More vehicles to be sold in 2017 compared to last year says Fitch

Published: May 4, 2017

Updated: July 24, 2018

Author: Brad Neal

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More people will buy a new vehicle in 2017 compared to 2016, according to Fitch Ratings. The firm has released its latest U.S. Automotive Handbook, showing the demand from consumers will increase 1% to 2%.

Published on Wednesday, the handbook shows that customer growth in Europe, Brazil, and China will spur the growth. It will also offset a decline in demand through the United States, Japan, and South Korea. Fitch says sales of automobiles will decrease half a million in the US, down to 17 million from 17.5 million in 2016.

China continues to be a rapidly expanding market for new vehicle purchases. However, Fitch explains that growth will slow in 2017. The firm points out that market demand will see sales fall to the mid-single-digit growth rate during the year.

This is down to the Chinese government partially withdrawing tax incentives for customers who buy small-engine vehicles. The incentive was introduced two years ago. The roll back will see purchase tax increase to 7.5% from 5%.

In Europe, sales have remained consistent around 10% away from a peak a decade ago. That high was around 13%, but in 2017 growth is likely to be around 2% to 3% according to Fitch. This will be due to “pent-up demand, continued favourable economic conditions in several countries and low interest rates supporting vehicle purchasing.”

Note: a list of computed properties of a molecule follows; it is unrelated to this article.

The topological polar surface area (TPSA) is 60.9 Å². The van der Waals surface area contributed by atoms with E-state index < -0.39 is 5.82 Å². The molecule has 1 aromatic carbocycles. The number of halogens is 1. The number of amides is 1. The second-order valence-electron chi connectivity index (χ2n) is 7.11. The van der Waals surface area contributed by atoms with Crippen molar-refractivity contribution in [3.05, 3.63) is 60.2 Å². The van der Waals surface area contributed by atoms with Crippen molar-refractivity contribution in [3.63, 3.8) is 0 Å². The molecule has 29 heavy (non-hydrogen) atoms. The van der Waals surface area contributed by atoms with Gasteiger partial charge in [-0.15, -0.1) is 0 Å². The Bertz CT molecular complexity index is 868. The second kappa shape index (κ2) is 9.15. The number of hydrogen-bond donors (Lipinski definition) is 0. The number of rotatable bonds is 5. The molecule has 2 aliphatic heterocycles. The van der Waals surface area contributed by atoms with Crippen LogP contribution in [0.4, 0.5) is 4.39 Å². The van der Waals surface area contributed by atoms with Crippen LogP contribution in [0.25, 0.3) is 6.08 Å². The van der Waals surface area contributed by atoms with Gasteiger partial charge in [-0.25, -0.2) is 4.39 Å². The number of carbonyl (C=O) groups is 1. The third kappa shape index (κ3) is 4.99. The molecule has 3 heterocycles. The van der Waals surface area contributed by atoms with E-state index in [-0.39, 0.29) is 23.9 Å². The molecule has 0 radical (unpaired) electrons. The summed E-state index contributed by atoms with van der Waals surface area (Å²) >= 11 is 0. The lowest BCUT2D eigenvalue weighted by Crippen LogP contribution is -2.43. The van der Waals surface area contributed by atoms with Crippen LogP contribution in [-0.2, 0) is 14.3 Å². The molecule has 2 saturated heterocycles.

The push towards electric and hybrid vehicles continues around the globe and the further development of autonomous vehicles is bringing dramatic changes.

“Although the effect of these changes will not be a near-term threat to traditional auto manufacturers and suppliers, the potential long-term effects could be substantial,” Fitch said. “Auto manufacturers and suppliers are competing with numerous start-ups and technology companies to dictate the terms of the coming disruption in personal mobility. Traditional auto manufacturers risk losing relevance as the mobility landscape changes.”